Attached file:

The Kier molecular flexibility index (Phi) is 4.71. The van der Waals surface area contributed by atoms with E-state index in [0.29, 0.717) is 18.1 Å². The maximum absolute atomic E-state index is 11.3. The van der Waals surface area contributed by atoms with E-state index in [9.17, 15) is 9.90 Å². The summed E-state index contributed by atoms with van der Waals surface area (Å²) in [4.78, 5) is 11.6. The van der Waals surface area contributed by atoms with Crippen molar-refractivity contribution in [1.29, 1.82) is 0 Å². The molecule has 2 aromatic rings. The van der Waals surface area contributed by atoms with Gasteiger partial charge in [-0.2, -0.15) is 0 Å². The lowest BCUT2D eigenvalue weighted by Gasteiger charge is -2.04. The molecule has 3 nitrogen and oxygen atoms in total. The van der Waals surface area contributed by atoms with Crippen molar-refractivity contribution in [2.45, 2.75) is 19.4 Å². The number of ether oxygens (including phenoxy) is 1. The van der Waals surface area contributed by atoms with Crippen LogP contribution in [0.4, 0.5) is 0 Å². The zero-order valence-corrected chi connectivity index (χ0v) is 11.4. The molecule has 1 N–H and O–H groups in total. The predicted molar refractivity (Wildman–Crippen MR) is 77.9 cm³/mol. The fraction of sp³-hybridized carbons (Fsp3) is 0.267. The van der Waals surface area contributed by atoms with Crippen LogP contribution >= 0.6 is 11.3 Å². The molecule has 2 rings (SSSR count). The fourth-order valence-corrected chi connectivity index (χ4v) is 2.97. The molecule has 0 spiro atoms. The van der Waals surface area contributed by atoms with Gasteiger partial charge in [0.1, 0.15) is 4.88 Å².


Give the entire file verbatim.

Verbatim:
The Kier molecular flexibility index (Phi) is 4.71. The van der Waals surface area contributed by atoms with E-state index in [0.29, 0.717) is 18.1 Å². The maximum absolute atomic E-state index is 11.3. The van der Waals surface area contributed by atoms with E-state index in [9.17, 15) is 9.90 Å². The summed E-state index contributed by atoms with van der Waals surface area (Å²) in [4.78, 5) is 11.6. The van der Waals surface area contributed by atoms with Crippen molar-refractivity contribution in [1.29, 1.82) is 0 Å². The molecule has 2 aromatic rings. The van der Waals surface area contributed by atoms with Gasteiger partial charge in [-0.2, -0.15) is 0 Å². The lowest BCUT2D eigenvalue weighted by Gasteiger charge is -2.04. The molecule has 3 nitrogen and oxygen atoms in total. The van der Waals surface area contributed by atoms with Crippen molar-refractivity contribution in [2.45, 2.75) is 19.4 Å². The number of ether oxygens (including phenoxy) is 1. The van der Waals surface area contributed by atoms with Crippen LogP contribution in [0.4, 0.5) is 0 Å². The zero-order valence-corrected chi connectivity index (χ0v) is 11.4. The molecule has 1 N–H and O–H groups in total. The predicted molar refractivity (Wildman–Crippen MR) is 77.9 cm³/mol. The fraction of sp³-hybridized carbons (Fsp3) is 0.267. The van der Waals surface area contributed by atoms with Crippen LogP contribution >= 0.6 is 11.3 Å². The molecule has 2 rings (SSSR count). The fourth-order valence-corrected chi connectivity index (χ4v) is 2.97. The molecule has 0 spiro atoms. The van der Waals surface area contributed by atoms with Gasteiger partial charge in [0.1, 0.15) is 4.88 Å².